Payment for time worked

Employees can be paid for the time they work, the output they produce, or a combination of these two factors. The great majority of employees are paid for time worked, in the form of wages or salaries. Pay surveys are used to establish competitive pay for the industry, and job evaluation is the principal method for setting time pay schedules. Then pay ranges, pay classifications, and similar tools are developed for individual pay determination, the final step in a time based pay system.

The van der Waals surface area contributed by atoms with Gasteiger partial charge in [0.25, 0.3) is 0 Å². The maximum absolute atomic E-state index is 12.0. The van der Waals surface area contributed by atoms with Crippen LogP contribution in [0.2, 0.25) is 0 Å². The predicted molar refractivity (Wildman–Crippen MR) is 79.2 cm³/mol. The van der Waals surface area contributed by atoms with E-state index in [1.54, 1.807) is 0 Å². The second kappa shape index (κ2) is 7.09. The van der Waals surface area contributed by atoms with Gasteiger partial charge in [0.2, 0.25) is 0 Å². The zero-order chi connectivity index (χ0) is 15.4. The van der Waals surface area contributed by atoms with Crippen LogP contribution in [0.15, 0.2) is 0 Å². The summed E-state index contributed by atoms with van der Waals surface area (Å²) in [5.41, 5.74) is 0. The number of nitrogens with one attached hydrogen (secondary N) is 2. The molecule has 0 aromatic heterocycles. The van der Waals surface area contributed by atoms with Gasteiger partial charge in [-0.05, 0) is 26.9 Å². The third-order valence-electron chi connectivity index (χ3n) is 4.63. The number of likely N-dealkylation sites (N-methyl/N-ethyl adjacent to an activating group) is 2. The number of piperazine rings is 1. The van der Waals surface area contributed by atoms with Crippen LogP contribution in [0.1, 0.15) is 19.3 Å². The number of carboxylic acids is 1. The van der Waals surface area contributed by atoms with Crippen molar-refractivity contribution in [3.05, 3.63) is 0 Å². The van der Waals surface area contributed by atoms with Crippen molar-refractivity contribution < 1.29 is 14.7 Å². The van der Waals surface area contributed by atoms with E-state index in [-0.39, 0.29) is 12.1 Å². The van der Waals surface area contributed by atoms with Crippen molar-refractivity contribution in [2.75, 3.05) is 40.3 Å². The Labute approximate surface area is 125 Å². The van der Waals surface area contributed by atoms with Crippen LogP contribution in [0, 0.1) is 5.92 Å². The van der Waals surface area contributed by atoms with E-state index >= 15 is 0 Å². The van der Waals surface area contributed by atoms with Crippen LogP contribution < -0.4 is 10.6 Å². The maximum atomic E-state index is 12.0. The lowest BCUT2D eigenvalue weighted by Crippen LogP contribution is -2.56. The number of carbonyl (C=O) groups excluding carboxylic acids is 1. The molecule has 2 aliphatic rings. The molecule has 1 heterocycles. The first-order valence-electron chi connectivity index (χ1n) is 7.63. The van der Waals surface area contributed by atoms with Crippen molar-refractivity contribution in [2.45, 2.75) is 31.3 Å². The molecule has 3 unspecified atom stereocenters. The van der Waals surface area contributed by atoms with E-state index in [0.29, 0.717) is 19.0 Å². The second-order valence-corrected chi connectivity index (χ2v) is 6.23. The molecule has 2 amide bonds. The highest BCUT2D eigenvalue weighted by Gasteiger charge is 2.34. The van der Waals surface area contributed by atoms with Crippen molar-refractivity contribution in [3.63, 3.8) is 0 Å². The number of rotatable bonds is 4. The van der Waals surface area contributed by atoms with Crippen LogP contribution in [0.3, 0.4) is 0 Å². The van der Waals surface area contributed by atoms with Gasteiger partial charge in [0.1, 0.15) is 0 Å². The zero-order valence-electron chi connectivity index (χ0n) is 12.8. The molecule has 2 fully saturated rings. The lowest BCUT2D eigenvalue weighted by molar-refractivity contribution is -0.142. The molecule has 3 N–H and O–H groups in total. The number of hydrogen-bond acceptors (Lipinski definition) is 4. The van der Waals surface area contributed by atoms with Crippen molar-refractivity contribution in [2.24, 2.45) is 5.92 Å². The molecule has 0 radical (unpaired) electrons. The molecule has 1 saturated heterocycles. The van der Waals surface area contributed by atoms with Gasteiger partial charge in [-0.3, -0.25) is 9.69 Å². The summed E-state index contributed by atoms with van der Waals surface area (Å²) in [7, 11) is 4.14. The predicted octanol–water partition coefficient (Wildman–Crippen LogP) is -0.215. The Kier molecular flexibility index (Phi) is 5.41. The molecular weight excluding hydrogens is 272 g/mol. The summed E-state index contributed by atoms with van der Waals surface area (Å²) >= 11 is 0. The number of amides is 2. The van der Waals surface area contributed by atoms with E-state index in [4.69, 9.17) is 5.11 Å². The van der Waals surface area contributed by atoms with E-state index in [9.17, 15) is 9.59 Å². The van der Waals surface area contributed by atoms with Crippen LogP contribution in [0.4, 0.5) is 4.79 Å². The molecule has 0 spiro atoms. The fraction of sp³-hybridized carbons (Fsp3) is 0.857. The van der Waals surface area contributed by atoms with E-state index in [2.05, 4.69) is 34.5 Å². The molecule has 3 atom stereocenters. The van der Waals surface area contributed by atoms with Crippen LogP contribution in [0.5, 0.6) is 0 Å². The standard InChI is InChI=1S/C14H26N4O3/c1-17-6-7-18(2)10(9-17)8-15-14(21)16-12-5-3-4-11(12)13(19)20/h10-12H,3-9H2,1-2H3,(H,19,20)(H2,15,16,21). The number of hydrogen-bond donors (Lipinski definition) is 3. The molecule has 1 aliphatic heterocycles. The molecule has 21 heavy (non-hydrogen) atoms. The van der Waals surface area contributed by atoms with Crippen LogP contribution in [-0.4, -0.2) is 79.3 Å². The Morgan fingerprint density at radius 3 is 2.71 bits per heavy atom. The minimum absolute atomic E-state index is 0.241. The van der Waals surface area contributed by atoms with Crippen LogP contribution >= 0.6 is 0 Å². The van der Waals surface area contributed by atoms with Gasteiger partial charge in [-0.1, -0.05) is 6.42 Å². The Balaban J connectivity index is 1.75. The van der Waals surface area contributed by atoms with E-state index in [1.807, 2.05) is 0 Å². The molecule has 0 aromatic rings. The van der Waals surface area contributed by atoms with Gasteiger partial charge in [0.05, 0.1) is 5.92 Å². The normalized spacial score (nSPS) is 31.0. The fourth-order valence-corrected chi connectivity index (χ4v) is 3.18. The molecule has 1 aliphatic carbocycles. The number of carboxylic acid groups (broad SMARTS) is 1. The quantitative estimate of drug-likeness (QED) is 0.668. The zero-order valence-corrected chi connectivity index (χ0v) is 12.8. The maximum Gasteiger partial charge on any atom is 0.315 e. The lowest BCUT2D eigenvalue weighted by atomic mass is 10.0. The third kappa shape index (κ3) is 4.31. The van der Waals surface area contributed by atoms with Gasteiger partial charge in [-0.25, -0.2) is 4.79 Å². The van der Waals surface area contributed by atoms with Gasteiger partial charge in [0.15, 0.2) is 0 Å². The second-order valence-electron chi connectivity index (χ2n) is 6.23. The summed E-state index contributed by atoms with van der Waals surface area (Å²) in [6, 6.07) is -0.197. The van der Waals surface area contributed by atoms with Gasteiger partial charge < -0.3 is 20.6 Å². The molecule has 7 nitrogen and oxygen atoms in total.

Typically, most employees are paid salaries, exceptions are blue collar and some clerical employees, who are paid hourly wages. One issue in the time pay system is whether everyone should be paid a salary. Would you rather be paid strictly by the hour and not know your income week to week, month to month, or be paid a salary so you could plan your life? In general, most blue color employees are given hourly pay, but there has been a movement to place all employees on salaries and given them the same benefits and working conditions others have. The advantage claimed for this move is that blue color workers become more integrated into the enterprise, and this improves the climate of employee relations. But if everyone goes on salaries, it is possible that the long run security of positions will be diminished. With hourly workers, if business is down it is relatively easy for an enterprise to reduce the hours worked daily or weekly, save the labor costs, and adjust to the realities of the marketplace. If everyone is on salary, management tends to look toward full layoffs or reduction in the labor force by attrition or terminations. Salaries for everyone changes labor costs from variable to fixed, and this can have serious employment security implications. The success of a total salaries program requires stable, mature, responsible employees, a cooperative union, willing supervisors, and a work load that allows continuous employment.

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